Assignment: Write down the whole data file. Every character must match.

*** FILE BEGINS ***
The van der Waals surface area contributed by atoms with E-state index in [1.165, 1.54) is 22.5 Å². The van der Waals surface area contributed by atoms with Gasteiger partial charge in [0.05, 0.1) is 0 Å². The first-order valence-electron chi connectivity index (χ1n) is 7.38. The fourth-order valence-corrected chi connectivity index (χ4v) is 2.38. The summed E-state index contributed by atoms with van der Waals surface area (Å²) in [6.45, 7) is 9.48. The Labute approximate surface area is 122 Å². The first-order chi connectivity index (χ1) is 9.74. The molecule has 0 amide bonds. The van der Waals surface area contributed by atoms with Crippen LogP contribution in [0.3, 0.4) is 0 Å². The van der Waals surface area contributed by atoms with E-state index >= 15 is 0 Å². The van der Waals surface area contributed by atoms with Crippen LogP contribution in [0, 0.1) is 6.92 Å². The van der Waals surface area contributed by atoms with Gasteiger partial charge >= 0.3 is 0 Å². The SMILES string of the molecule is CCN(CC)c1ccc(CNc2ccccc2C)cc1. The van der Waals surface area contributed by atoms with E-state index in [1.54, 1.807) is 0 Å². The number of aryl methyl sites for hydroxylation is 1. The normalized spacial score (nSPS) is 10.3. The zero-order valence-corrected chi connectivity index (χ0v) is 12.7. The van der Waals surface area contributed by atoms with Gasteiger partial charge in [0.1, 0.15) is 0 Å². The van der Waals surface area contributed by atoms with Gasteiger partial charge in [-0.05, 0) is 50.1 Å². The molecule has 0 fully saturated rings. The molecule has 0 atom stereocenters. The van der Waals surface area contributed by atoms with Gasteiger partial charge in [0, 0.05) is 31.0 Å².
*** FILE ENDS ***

The van der Waals surface area contributed by atoms with E-state index in [1.165, 1.54) is 22.5 Å². The van der Waals surface area contributed by atoms with Gasteiger partial charge in [0.05, 0.1) is 0 Å². The first-order valence-electron chi connectivity index (χ1n) is 7.38. The fourth-order valence-corrected chi connectivity index (χ4v) is 2.38. The summed E-state index contributed by atoms with van der Waals surface area (Å²) in [6.45, 7) is 9.48. The Labute approximate surface area is 122 Å². The first-order chi connectivity index (χ1) is 9.74. The molecule has 0 amide bonds. The van der Waals surface area contributed by atoms with Crippen LogP contribution in [0.3, 0.4) is 0 Å². The van der Waals surface area contributed by atoms with E-state index >= 15 is 0 Å². The van der Waals surface area contributed by atoms with Crippen LogP contribution in [0, 0.1) is 6.92 Å². The van der Waals surface area contributed by atoms with Gasteiger partial charge >= 0.3 is 0 Å². The SMILES string of the molecule is CCN(CC)c1ccc(CNc2ccccc2C)cc1. The van der Waals surface area contributed by atoms with E-state index in [1.54, 1.807) is 0 Å². The number of aryl methyl sites for hydroxylation is 1. The normalized spacial score (nSPS) is 10.3. The zero-order valence-corrected chi connectivity index (χ0v) is 12.7. The van der Waals surface area contributed by atoms with Gasteiger partial charge in [0.1, 0.15) is 0 Å². The van der Waals surface area contributed by atoms with Gasteiger partial charge in [-0.05, 0) is 50.1 Å². The molecule has 0 fully saturated rings. The molecule has 0 atom stereocenters. The van der Waals surface area contributed by atoms with Gasteiger partial charge in [0, 0.05) is 31.0 Å².